Blog Post

Jan 29, 2020

Hettie Brittz on the Stages of Children’s Spiritual Development

Below is an excerpt from Guiding Children to Discover the Bible, Navigate Technology & Follow Jesus, a new Barna report exploring children’s spiritual development in a technological age. Hettie’s insights accompany new Barna research on what pastors and parents can do to help children build a healthy and lasting foundation in Christ.

Guiding Children

To discover the Bible, Navigate Technology & Follow Jesus

Hettie Britz is developer of the Evergreen Parenting Course and heads a group of more than 200 facilitators in eight countries who use the course to help families. She is married to the Gospel singer and music producer Louis Brittz, and they have three children.

Stages of Spiritual Development
Spiritual development is closely tied to moral development phases—how growing children process the ideas of right and wrong, safe and unsafe, good and bad. These are very abstract concepts for a while and only become concrete later in childhood.

From ages 3 to 5 there’s a phase of wonder. Kids are very much impressed by the miracles God can do. It’s almost a magical phase—where the stories about the miracles of Christ, the plagues or Samson’s strength really grab their attention. Kids see God almost like a superhero with incredible powers. During this time, they need to be taught how the wonder points to the inner powers, such as love, that makes God better than any superhero.

The 5-year-old starts getting ready to understand some of that and the 6-year-old, depending on their development and personality, can move onto a next phase that’s very, very different. (Six-year-olds are right on “the crack” between the two spiritual developmental phases on either side.)

The years from 6 to 10 are almost ruled by fear. Kids become acutely aware of how real dangers are in the world around them. They become aware of illness. It’s the age when parents start telling them, “We’re not going to grandma’s because she is sick.” Parents start talking about death. Children are more exposed, more active out of the house. They see the world a bit more clearly. During this time, one of their primary felt needs is to know, “How can God protect me?” The world has become so much bigger, so they want to know how “big” God is and how his power can help them.

This is a phase when we sometimes think children are too small to deal with difficult truths, so we are tempted to give them a false foundation. This is an extreme example, but something along the lines of, “If you pray Psalm 91 before you go to bed, then the bad guys can’t come into the house.” We try to give them concrete guarantees of safety, but that undermines faith when people do die. Not everybody we pray for gets healed and things don’t always go smoothly. In this phase, we need to understand that they could develop a very unhelpful fear of God because of this propensity to be afraid.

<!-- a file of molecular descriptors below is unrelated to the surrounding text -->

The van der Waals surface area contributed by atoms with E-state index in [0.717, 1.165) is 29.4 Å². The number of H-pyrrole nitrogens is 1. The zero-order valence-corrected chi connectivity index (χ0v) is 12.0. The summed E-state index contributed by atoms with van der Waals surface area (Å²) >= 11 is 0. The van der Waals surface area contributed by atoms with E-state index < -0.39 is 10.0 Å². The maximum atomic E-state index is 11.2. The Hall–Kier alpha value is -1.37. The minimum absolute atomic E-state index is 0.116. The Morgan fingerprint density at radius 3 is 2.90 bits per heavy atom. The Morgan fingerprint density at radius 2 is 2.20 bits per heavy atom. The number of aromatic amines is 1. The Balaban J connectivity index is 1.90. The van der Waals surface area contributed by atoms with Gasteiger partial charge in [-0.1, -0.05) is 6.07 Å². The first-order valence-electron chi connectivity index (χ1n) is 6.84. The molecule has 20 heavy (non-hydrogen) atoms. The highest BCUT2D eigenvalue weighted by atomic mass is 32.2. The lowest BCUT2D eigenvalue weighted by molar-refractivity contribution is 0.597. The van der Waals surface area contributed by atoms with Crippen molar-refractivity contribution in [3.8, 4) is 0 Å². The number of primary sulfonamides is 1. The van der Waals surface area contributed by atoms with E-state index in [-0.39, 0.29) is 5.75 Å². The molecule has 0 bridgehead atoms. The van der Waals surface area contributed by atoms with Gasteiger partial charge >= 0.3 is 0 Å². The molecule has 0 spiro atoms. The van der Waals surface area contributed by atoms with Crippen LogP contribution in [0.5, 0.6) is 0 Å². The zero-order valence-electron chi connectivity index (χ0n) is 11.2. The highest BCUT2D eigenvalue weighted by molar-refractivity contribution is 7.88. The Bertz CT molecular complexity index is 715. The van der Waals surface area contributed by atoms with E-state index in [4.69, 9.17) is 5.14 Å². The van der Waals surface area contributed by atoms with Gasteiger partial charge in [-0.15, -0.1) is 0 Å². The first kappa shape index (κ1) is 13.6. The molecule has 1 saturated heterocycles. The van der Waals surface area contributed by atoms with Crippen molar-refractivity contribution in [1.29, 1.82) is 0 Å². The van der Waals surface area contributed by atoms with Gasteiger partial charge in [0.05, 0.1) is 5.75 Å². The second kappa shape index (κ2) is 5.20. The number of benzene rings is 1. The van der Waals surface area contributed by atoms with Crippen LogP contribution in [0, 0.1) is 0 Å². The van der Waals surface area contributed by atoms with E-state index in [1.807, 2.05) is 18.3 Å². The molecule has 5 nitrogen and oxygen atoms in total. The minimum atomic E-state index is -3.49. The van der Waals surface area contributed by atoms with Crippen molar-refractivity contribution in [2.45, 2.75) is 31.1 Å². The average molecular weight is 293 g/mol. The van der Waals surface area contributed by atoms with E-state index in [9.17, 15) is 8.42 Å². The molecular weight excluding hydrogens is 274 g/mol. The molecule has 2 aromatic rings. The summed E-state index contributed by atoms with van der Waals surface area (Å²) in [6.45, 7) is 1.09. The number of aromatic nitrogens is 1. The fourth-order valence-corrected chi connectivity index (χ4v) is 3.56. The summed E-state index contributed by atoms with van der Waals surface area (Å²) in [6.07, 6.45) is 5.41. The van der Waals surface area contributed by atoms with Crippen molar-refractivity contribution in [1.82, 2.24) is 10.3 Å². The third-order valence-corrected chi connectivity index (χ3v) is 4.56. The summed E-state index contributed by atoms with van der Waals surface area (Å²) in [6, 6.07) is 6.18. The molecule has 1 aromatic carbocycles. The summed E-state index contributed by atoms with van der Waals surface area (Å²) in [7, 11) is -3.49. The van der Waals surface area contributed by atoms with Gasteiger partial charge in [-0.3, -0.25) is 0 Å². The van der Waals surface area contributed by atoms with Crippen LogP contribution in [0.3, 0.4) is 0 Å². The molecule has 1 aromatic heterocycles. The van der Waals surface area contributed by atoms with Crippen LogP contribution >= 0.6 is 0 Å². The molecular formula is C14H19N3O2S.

Then, from age 11 onward, there is a stronger focus on morality. There is an acute awareness of sin, uncertainty whether they are good enough for God. Usually they want to know what “the rules” are. They regard faith as making the right choices, believing the right things, having the right information and living right. Right, right, right.

This is a wonderful phase for them to be introduced to concepts of grace, forgiveness, confession and the power of the Holy Spirit to enable us to live the Christian life. It’s really in this phase they can get their heads around Jesus dying on the cross for us in very meaningful ways. Earlier on it’s almost a little too scary and too concrete, and kids who are exposed to the crucifixion of Christ in a very graphic manner before that age often go into extreme guilt about what “they” have done to Christ, personally and individually, unless they are guided carefully through that.

When we as parents demonstrate both God’s justice and his forgiveness in consistent ways in that phase from 10 to 12, it is the best spiritual gift we can give our children.

Feature image by Ben White on Unsplash

About Barna

Since 1984, Barna Group has conducted more than two million interviews over the course of thousands of studies and has become a go-to source for insights about faith, culture, leadership, vocation and generations. Barna is a private, non-partisan, for-profit organization.

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